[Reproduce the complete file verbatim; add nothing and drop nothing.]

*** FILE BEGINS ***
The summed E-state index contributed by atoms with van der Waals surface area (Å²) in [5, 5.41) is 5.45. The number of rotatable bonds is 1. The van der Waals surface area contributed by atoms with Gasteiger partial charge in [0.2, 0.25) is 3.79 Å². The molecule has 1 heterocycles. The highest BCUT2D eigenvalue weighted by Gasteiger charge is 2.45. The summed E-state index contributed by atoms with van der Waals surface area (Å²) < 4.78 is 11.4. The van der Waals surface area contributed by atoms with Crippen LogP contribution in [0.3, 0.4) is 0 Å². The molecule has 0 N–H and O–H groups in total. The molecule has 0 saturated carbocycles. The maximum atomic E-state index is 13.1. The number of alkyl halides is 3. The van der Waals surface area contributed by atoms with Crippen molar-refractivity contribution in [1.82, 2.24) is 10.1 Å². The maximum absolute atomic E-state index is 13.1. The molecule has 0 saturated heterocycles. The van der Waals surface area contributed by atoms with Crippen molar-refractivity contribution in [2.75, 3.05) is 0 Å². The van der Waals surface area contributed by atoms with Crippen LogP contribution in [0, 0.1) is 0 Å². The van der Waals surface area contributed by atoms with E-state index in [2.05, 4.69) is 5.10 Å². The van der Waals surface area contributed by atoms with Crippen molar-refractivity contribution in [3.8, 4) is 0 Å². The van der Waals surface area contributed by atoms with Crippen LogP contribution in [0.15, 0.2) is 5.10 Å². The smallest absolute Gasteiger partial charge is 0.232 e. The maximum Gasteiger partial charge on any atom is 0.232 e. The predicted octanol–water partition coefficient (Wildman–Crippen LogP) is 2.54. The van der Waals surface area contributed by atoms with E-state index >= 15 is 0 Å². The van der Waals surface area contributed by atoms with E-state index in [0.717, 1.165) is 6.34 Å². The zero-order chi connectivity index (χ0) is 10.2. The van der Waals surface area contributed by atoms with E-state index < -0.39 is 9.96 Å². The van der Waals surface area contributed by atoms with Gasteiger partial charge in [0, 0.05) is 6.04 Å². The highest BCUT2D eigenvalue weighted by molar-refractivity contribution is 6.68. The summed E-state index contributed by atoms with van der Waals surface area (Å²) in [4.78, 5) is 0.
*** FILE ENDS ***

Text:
The summed E-state index contributed by atoms with van der Waals surface area (Å²) in [5, 5.41) is 5.45. The number of rotatable bonds is 1. The van der Waals surface area contributed by atoms with Gasteiger partial charge in [0.2, 0.25) is 3.79 Å². The molecule has 1 heterocycles. The highest BCUT2D eigenvalue weighted by Gasteiger charge is 2.45. The summed E-state index contributed by atoms with van der Waals surface area (Å²) < 4.78 is 11.4. The van der Waals surface area contributed by atoms with Crippen LogP contribution in [0.3, 0.4) is 0 Å². The molecule has 0 N–H and O–H groups in total. The molecule has 0 saturated carbocycles. The maximum atomic E-state index is 13.1. The number of alkyl halides is 3. The van der Waals surface area contributed by atoms with Crippen molar-refractivity contribution in [1.82, 2.24) is 10.1 Å². The maximum absolute atomic E-state index is 13.1. The molecule has 0 saturated heterocycles. The van der Waals surface area contributed by atoms with Crippen molar-refractivity contribution in [2.75, 3.05) is 0 Å². The van der Waals surface area contributed by atoms with Crippen LogP contribution in [0, 0.1) is 0 Å². The van der Waals surface area contributed by atoms with E-state index in [2.05, 4.69) is 5.10 Å². The van der Waals surface area contributed by atoms with Crippen molar-refractivity contribution in [3.8, 4) is 0 Å². The van der Waals surface area contributed by atoms with Crippen LogP contribution in [0.15, 0.2) is 5.10 Å². The smallest absolute Gasteiger partial charge is 0.232 e. The maximum Gasteiger partial charge on any atom is 0.232 e. The predicted octanol–water partition coefficient (Wildman–Crippen LogP) is 2.54. The van der Waals surface area contributed by atoms with E-state index >= 15 is 0 Å². The van der Waals surface area contributed by atoms with E-state index in [0.717, 1.165) is 6.34 Å². The zero-order chi connectivity index (χ0) is 10.2. The van der Waals surface area contributed by atoms with E-state index < -0.39 is 9.96 Å². The van der Waals surface area contributed by atoms with Gasteiger partial charge in [0, 0.05) is 6.04 Å². The highest BCUT2D eigenvalue weighted by molar-refractivity contribution is 6.68. The summed E-state index contributed by atoms with van der Waals surface area (Å²) in [4.78, 5) is 0.